Affliction is a film that is bleak in the extreme. It's about a man (Nick Nolte), his father (James Coburn), his girlfriend (Sissy Spacek) and his daughter. It tells the story of Nolte, who is wandering through a pointless existence. The film, to me was about how Nolte tried so hard to not be like his physically and mentally abusive, alcoholic father, but no matter how he tried he just became more of the same. The film captures small time life so dead on, like few films this side of The Sweet Hereafter and The Straight Story. This film is also based on Russel Banks' novel, the author who penned The Sweet Hereafter. While this film doesn't boast the visual beauty and intelligently interwoven narrative structure of The Sweet Hereafter, it has its similarities. Both set in small town in winter, both extremely well acted character studies, both dealing with tragedy. The tragedy of a bus crash in The Sweet Hereafter, the tragedy of a man's wasted life in Affliction. The acting is superb, even Spacek who has little to do is worth watching. There is a police murder investigation subplot that detracts away from the main road, but it establishes Nolte's more paranoid side of his character and gives Nolte's brother (Willem Dafoe)an excuse to make a few more appearances. My favorite part is when an outdoor structure is engulfed in flames, visible through the window beside Nolte sitting at his kitchen table. If you have a tendency to get depressed, this isn't a movie for you, but if you have a generally sober mindset and you're not bothered by "downers", Affliction should be a welcome addition to your film oevre.
Reading some of the other comments on this film, I am dumbfounded at the
complete cluelessness of some of these people. Yes, it's true that
AFFLICTION is not a happy film. It's not a neatly-plotted detective story.
It's not an adrenaline-pumping action flick. What it IS is a bleak,
no-holds-barred examination of the pain -- emotional, psychological, and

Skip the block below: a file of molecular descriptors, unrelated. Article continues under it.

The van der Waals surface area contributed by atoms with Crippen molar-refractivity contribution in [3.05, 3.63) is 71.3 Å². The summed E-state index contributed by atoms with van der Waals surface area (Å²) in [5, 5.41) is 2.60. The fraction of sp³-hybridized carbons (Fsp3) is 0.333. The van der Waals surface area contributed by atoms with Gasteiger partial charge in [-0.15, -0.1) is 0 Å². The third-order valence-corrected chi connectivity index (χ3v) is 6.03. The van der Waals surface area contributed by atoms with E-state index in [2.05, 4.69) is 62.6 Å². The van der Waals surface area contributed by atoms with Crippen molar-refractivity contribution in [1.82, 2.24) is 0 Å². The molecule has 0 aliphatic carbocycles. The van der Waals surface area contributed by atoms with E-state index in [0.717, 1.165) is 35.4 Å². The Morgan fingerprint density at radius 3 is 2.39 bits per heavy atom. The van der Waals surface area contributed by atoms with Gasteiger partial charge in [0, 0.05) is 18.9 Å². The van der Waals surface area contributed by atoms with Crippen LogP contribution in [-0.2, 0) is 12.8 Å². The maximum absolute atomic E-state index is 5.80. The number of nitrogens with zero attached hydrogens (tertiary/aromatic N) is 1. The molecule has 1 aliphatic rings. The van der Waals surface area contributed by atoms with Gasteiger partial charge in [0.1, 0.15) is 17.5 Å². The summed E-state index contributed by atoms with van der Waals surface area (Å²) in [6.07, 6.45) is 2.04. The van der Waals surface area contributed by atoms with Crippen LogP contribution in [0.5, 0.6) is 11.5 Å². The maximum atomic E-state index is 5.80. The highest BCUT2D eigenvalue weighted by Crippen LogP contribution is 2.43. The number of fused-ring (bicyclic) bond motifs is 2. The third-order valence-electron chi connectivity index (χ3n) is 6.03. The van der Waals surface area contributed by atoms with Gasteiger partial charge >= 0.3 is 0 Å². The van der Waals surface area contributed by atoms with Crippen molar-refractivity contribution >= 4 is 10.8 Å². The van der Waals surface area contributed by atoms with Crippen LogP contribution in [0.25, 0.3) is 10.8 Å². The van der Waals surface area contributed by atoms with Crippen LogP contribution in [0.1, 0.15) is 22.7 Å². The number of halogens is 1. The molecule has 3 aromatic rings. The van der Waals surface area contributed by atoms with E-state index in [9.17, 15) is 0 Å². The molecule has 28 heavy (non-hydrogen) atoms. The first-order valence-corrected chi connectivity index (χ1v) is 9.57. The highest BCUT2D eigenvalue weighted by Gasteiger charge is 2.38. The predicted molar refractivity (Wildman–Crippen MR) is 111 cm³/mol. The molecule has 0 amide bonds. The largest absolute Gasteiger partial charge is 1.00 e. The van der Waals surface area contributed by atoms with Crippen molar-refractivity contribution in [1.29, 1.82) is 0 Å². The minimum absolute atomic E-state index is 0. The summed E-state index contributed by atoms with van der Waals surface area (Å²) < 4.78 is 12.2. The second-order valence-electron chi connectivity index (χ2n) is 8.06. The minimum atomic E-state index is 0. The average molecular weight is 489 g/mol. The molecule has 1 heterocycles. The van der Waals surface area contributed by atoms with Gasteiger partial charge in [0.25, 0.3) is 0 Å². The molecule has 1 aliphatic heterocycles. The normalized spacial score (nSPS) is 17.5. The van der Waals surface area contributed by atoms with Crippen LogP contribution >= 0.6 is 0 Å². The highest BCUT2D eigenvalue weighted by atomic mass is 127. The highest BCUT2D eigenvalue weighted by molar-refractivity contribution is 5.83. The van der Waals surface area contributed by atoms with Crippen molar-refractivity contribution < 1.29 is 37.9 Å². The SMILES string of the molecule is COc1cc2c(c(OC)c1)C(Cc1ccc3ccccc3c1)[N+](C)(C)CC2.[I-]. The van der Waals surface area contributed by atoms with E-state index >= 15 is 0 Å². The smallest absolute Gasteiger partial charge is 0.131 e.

physical -- that human beings both endure and inflict upon each other. If
this isn't something that interests you, here's some advice: DON'T WATCH
If, however, you're in the mood for a powerful, brilliantly-acted drama about the sins of the father visited upon the sons, then this is worth a look. Nick Nolte and James Coburn are simply extraordinary; Coburn won an Oscar for his role, and Nolte deserved one for his. Watching their dance of mutual hatred is like witnessing a horrible car accident in slow motion; you don't want to see but you can't look away. This isn't fun, there are no easy answers, and events don't always have a happy ending. In this icily brilliant film, director Paul Schrader and novelist Russell Banks show you how and why.
Nick Nolte was given quite a hard role to play. The whole film is a portrait
of his character, Wade, and that character is very complex. Wade is becoming
mentally ill during the movie and if you don't watch very closely you
realize this quite late into the film.
However, there are many reasons for Wade to turn mad: His daughter doesn't want to live with him; he isn't too accurate in his job and his mother dies, while his father is hard to cope with in his old age. Unusual and sad things happened to him and as a consequence, Wade starts to imagine completely irrational things. What I found fantastic is that for the viewer those things don't seem so utterly absurd at the beginning. Some might even think the film is a thriller. It isn't. It's the sad drama of one single man who isn't able to exert an influence on his neighbourhood but is somehow obsessed with doing this.
The story ends with a tragic event. The narrator, Wade's brother Rolfe (a thoughtful Willem Dafoe) announces it at the beginning, so the viewer spends the movie thinking about what it might be. I don't know whether this is a good idea because it makes the ending have a rather unsatisfying effect, but at least the speculations help over the lenghts the movie has after all. Affliction` is a well-acted, sad, sad, sad, sad movie to think about.
Paul Schrader (who penned "Taxi Driver" and directed "Light Sleeper") again takes us into the head of a mentally crumbling loner and finds-- surprise!-- dark shadows and depression. Who likes this kind of torture? As low-rent cop Wade Whitehouse, Nick Nolte gives an impressive, but oppressive, performance, as does Oscar winner James Coburn, who plays Wade's abusive dad. There's a "murder mystery" buried in this nightmare, but Schrader keeps casting it aside for repetitious moments of angst. The revelation: that the sins of the father haunt the sons. And for that we waste Sissy Spacek, and two hours of our time. Painful.